All my life. Lol
My moms family specifically because that's the one that lives here. But we'd go through periods of talking to them. Not talking to them. Off and on relationships. So I'm not close to them. Didn't get to grow up in a big family. Bipolar moods run in my family. I'm sure it hasn't helped decrease my social anxiety.
aqwsderf is offline  
post #6 of 7 (permalink) Old 03-07-2020, 04:05 PM
SAS Member
 
Join Date: Apr 2009
Gender: Male
Posts: 2,985
Quote:
Originally Posted by bad baby View Post
These are questions that you should probably explore with your therapist...

I can more or less relate to both of the posts above. My family have always been very insular, presenting a "perfect image" to outsiders (friends, colleagues, strangers, etc.) while reserving the toxicity and the uglyness within the family.

It was all very insidious, like a dark cloud looming over my psyche. It wasn't until I moved away on-and-off for a few years, that it began to finally lift. But everytime I moved back in, I would start to sink back into depression and apathy. I used to think it was the something about the city - maybe it rained too much, maybe the buildings are too drab.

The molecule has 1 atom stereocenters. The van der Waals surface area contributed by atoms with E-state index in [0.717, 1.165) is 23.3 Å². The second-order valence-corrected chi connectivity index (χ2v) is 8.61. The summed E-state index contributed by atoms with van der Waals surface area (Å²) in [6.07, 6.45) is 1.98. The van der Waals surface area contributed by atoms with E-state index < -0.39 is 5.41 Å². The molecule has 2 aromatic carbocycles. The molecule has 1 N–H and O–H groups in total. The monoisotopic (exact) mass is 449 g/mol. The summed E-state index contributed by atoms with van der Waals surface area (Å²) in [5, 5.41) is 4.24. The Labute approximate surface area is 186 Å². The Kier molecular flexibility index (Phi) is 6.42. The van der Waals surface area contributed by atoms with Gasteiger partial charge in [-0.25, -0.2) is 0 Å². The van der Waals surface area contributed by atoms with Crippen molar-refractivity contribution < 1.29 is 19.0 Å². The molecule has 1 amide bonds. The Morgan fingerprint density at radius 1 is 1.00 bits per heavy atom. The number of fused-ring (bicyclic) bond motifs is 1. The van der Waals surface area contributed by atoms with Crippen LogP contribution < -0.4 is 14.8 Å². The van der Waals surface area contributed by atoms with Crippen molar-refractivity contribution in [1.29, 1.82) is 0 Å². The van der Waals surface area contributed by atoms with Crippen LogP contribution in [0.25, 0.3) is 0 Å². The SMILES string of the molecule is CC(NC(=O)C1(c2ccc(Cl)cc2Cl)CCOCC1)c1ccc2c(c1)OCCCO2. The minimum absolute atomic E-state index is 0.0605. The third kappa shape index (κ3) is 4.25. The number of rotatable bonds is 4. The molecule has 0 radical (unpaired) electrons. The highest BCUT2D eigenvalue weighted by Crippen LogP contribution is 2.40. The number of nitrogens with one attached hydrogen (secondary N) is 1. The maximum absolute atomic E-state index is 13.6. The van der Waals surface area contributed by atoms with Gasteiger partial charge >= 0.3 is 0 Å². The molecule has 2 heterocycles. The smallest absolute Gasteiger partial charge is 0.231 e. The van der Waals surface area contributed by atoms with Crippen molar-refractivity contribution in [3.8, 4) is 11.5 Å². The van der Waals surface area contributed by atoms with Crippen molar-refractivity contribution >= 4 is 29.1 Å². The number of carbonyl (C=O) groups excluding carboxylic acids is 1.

As I matured, I began to notice little inconsistencies between words and actions. When you are a child and you question something or point something out, you are consistently told that you are wrong, and that the adults know what's best for you.

You believe them and come to doubt yourself, you think you are delusional and blame yourself. You feel guilty for being so broken despite all the love and help from your family. This builds toxic shame. Gradually the shame is so strong that it interferes with your normal functioning. You begin to hide, fearing that other people will notice your abnormalities. Social anxiety becomes a way for you to cope.

I don't have any answers for you, since I am still struggling with the effects of my upbringing, too. But what I've come to realise is this: beware of "perfection". Beware of one or more person(s) in your family who is/are always right and never admits their flaws and mistakes. You may have been paying for their delusion of grandeur with your own self-worth.
That last line is so true. Whenever my family give me advice its like their word is Gospel. I could go to an EXPERT for advice but if it goes against their word they will curse my decision and tell me it will fail.